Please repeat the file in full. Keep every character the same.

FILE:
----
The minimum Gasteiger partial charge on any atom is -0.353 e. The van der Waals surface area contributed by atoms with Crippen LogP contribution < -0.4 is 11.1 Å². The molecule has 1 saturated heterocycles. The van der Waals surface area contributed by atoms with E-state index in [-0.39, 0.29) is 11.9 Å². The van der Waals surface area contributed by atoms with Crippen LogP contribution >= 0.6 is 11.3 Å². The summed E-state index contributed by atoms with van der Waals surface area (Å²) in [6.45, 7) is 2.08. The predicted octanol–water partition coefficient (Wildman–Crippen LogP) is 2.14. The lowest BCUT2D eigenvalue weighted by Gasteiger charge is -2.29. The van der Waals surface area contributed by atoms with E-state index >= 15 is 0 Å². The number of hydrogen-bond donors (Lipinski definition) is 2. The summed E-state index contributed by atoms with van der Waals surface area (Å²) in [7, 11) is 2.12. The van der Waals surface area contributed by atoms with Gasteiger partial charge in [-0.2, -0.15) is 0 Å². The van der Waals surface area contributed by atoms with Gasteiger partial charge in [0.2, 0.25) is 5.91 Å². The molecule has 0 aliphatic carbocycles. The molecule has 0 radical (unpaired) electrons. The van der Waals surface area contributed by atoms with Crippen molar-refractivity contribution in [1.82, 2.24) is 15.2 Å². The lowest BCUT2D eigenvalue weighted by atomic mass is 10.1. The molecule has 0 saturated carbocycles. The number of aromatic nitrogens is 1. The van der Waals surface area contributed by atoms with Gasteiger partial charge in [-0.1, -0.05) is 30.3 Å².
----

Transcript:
The minimum Gasteiger partial charge on any atom is -0.353 e. The van der Waals surface area contributed by atoms with Crippen LogP contribution < -0.4 is 11.1 Å². The molecule has 1 saturated heterocycles. The van der Waals surface area contributed by atoms with E-state index in [-0.39, 0.29) is 11.9 Å². The van der Waals surface area contributed by atoms with Crippen LogP contribution >= 0.6 is 11.3 Å². The summed E-state index contributed by atoms with van der Waals surface area (Å²) in [6.45, 7) is 2.08. The predicted octanol–water partition coefficient (Wildman–Crippen LogP) is 2.14. The lowest BCUT2D eigenvalue weighted by Gasteiger charge is -2.29. The van der Waals surface area contributed by atoms with E-state index >= 15 is 0 Å². The number of hydrogen-bond donors (Lipinski definition) is 2. The summed E-state index contributed by atoms with van der Waals surface area (Å²) in [7, 11) is 2.12. The van der Waals surface area contributed by atoms with Gasteiger partial charge in [-0.2, -0.15) is 0 Å². The van der Waals surface area contributed by atoms with Gasteiger partial charge in [0.2, 0.25) is 5.91 Å². The molecule has 0 aliphatic carbocycles. The molecule has 0 radical (unpaired) electrons. The van der Waals surface area contributed by atoms with Crippen molar-refractivity contribution in [1.82, 2.24) is 15.2 Å². The lowest BCUT2D eigenvalue weighted by atomic mass is 10.1. The molecule has 0 saturated carbocycles. The number of aromatic nitrogens is 1. The van der Waals surface area contributed by atoms with Gasteiger partial charge in [-0.1, -0.05) is 30.3 Å².